CHAIRMAN AND CEO
Melco Resorts and Entertainment
CHAIRMAN AND CEO
Studio City International
POWER SCORE: 3,856
POSITION LAST YEAR: 3
CLAIMS TO FAME
- Only operator besides Sands China with frontage along Cotai’s central avenue
- Pledging “whatever it takes” to win Japan integrated resort license
- Lone Macau operator present in the Philippines with City of Dreams Manila
- Creator of the unique Macau attractions House of Dancing Water and Morpheus Hotel
It’s been a difficult year across the gaming industry, and more difficult for Melco Chairman and CEO Lawrence Ho than for most. In May, his father, the renowned Macau casino magnate Stanley Ho, passed away at age 98 following the 2009 brain injury that effectively ended his business career. The elder Ho helped induce his oldest surviving son to abandon an investment banking career and join the family gaming business. However, a different remnant of Lawrence Ho’s past has had the biggest impact on Melco lately.
Originally a satellite casino operator under SJM Holdings’ gaming concession, Melco formed an alliance with Australian billionaire James Packer. The death of Kerry Packer, a legendary gambler and media magnate turned casino investor, left his son as principal owner of what is now Crown Resorts, widely acknowledged as Australia’s leading casino operator over the past two decades. Lawrence Ho and Packer formed a joint venture that became Melco Crown, and in March 2006 it spent US$900 million to buy the Macau gaming subconcession granted to Wynn Resorts. That December the venture listed on the Nasdaq.
Though the principals each held the title of co-chairman, Ho led the parade. In 2007, Melco Crown opened its first property, Crown Macau, now Altira. Then came City of Dreams in 2009, across the street from Sands China’s Venetian Macao at the head of Cotai’s central artery. Melco Crown extended the City of Dreams brand to Manila at the end of 2014. It acquired 60% of Macau’s long-stalled Studio City project, opening a US$3.2 billion Cotai bookend to City of Dreams in October 2015.
A year later, 19 Crown employees were detained in China, charged with illegal gambling promotion. In December 2016, Crown reduced its share of Melco Crown and in May 2017 sold the rest, ending what Ho called, “the most successful partnership in gaming history.” In March 2018, Packer quit Crown, citing mental health issues.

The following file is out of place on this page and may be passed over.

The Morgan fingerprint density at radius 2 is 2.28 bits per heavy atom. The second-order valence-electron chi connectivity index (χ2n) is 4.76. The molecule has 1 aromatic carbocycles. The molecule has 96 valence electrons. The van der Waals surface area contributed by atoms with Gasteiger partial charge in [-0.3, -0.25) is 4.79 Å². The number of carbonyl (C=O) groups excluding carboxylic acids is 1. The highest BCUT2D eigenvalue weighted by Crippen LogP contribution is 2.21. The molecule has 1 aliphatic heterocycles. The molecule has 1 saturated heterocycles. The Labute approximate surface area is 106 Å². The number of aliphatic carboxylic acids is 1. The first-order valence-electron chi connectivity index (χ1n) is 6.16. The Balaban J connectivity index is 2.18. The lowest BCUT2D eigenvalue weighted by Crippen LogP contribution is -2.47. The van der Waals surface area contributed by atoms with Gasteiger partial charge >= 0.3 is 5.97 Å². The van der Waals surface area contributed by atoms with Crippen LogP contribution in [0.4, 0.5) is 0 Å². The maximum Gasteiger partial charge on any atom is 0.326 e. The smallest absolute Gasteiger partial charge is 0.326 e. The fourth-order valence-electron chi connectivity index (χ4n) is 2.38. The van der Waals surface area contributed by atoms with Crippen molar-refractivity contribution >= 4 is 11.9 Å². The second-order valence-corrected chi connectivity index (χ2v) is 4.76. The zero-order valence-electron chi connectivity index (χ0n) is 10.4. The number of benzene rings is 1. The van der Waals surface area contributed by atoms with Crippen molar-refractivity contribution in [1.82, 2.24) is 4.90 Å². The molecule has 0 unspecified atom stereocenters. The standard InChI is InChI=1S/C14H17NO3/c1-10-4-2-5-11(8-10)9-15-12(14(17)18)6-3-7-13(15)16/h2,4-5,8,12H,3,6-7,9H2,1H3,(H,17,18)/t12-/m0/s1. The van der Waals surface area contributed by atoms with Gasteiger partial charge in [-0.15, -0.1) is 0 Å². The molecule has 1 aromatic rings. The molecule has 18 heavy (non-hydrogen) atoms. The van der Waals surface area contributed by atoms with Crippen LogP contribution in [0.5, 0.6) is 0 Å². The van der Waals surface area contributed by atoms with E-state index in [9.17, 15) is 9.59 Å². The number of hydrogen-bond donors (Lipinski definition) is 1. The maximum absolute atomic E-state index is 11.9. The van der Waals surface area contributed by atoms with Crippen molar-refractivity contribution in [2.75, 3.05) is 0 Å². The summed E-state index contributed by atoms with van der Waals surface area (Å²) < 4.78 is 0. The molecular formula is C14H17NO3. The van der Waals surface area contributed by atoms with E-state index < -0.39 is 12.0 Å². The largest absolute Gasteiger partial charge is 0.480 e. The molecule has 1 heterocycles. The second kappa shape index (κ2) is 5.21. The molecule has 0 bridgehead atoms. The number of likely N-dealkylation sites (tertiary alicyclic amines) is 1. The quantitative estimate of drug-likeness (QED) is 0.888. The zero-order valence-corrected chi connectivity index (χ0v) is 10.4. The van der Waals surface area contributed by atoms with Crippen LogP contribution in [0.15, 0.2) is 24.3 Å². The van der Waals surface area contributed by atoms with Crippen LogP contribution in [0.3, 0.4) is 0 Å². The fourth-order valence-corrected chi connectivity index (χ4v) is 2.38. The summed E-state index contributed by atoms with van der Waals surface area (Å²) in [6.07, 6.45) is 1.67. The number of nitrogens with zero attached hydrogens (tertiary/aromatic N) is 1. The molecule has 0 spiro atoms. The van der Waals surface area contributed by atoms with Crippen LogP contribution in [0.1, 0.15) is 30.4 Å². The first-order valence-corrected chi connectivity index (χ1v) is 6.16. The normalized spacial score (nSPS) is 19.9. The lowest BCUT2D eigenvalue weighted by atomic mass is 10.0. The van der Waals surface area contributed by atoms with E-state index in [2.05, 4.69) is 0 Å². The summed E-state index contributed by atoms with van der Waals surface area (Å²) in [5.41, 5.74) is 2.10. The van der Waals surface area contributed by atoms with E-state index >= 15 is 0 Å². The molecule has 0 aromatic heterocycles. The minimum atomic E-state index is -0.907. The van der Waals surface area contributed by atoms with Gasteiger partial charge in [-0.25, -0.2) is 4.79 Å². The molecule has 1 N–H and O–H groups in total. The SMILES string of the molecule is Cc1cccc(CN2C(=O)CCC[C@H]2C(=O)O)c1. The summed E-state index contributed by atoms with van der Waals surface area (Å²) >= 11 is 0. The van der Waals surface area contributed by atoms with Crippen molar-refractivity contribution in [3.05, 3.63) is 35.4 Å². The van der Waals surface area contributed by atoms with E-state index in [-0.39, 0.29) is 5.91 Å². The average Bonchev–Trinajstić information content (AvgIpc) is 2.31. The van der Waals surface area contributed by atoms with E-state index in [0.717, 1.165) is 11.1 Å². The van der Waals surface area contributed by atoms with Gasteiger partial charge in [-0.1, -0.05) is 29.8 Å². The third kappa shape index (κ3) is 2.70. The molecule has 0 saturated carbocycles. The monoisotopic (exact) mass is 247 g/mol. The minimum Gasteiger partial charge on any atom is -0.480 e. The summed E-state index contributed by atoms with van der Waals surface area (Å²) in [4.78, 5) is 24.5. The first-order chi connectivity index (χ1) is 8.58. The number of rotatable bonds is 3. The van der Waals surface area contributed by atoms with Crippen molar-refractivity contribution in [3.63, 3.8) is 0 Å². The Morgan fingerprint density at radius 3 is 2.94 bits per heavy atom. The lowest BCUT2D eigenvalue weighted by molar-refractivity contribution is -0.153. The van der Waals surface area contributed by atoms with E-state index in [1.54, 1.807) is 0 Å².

Despite his exit, Packer owned 46% of Crown, and early last year, Wynn Resorts briefly explored purchasing part of his stake. Alerted to Packer’s desire to sell, Ho swept in. In May 2019, Melco announced it would buy 19.99% of Crown from Packer in two tranches for US$1.26 billion, with the goal of potentially taking over the company. In addition to adding market leading assets and geographical diversification, Ho wanted the Crown acquisition to prove Melco could pass regulatory muster in a blue ribbon jurisdiction, to advance his top priority, a “whatever it takes” effort to win a gaming license in Japan.
But the Crown deal opened Pandora’s box. In 2014, while still partnered with Melco, Crown proposed an AU$2.2 billion (US$1.6 billion) Sydney casino hotel project now under development. New South Wales approved the project, in which Melco had no role, but specifically barred involvement by Stanley Ho, even though he was no longer active in business, if not virtually incapacitated.
Melco’s initial 9.99% stake in Crown prompted renewed scrutiny by the state’s Independent Liquor and Gaming Authority, including hearings from January stretching into October, uncovering long obscured links between Melco and Stanley Ho.
Melco abandoned the takeover plan, and in April sold its Crown stake to Blackstone Group, according to its Hong Kong Stock Exchange filing, to support “core operations” and strengthen its balance sheet amid the COVID-19 pandemic. Melco lost US$235 million, equivalent to a year’s profits, on the deal. Further impacts may follow.
For the full list of 2020 Asian Gaming Power 50 winners, click here.